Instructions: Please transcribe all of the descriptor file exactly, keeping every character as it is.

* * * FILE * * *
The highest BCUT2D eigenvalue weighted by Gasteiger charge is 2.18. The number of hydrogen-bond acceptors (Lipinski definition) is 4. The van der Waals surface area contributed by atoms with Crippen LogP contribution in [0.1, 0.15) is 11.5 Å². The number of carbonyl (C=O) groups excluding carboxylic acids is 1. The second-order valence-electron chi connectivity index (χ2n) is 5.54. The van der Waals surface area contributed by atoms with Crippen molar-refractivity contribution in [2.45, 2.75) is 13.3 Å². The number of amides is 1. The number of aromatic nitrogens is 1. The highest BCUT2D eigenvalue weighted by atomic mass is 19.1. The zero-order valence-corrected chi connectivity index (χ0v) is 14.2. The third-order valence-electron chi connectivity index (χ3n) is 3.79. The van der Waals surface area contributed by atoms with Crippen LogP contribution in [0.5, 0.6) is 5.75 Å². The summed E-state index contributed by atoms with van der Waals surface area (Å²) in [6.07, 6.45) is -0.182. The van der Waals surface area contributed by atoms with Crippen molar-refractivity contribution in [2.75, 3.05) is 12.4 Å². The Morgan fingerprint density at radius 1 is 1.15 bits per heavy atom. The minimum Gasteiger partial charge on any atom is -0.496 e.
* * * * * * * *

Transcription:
The highest BCUT2D eigenvalue weighted by Gasteiger charge is 2.18. The number of hydrogen-bond acceptors (Lipinski definition) is 4. The van der Waals surface area contributed by atoms with Crippen LogP contribution in [0.1, 0.15) is 11.5 Å². The number of carbonyl (C=O) groups excluding carboxylic acids is 1. The second-order valence-electron chi connectivity index (χ2n) is 5.54. The van der Waals surface area contributed by atoms with Crippen molar-refractivity contribution in [2.45, 2.75) is 13.3 Å². The number of amides is 1. The number of aromatic nitrogens is 1. The highest BCUT2D eigenvalue weighted by atomic mass is 19.1. The zero-order valence-corrected chi connectivity index (χ0v) is 14.2. The third-order valence-electron chi connectivity index (χ3n) is 3.79. The van der Waals surface area contributed by atoms with Crippen LogP contribution in [0.5, 0.6) is 5.75 Å². The summed E-state index contributed by atoms with van der Waals surface area (Å²) in [6.07, 6.45) is -0.182. The van der Waals surface area contributed by atoms with Crippen molar-refractivity contribution in [2.75, 3.05) is 12.4 Å². The Morgan fingerprint density at radius 1 is 1.15 bits per heavy atom. The minimum Gasteiger partial charge on any atom is -0.496 e.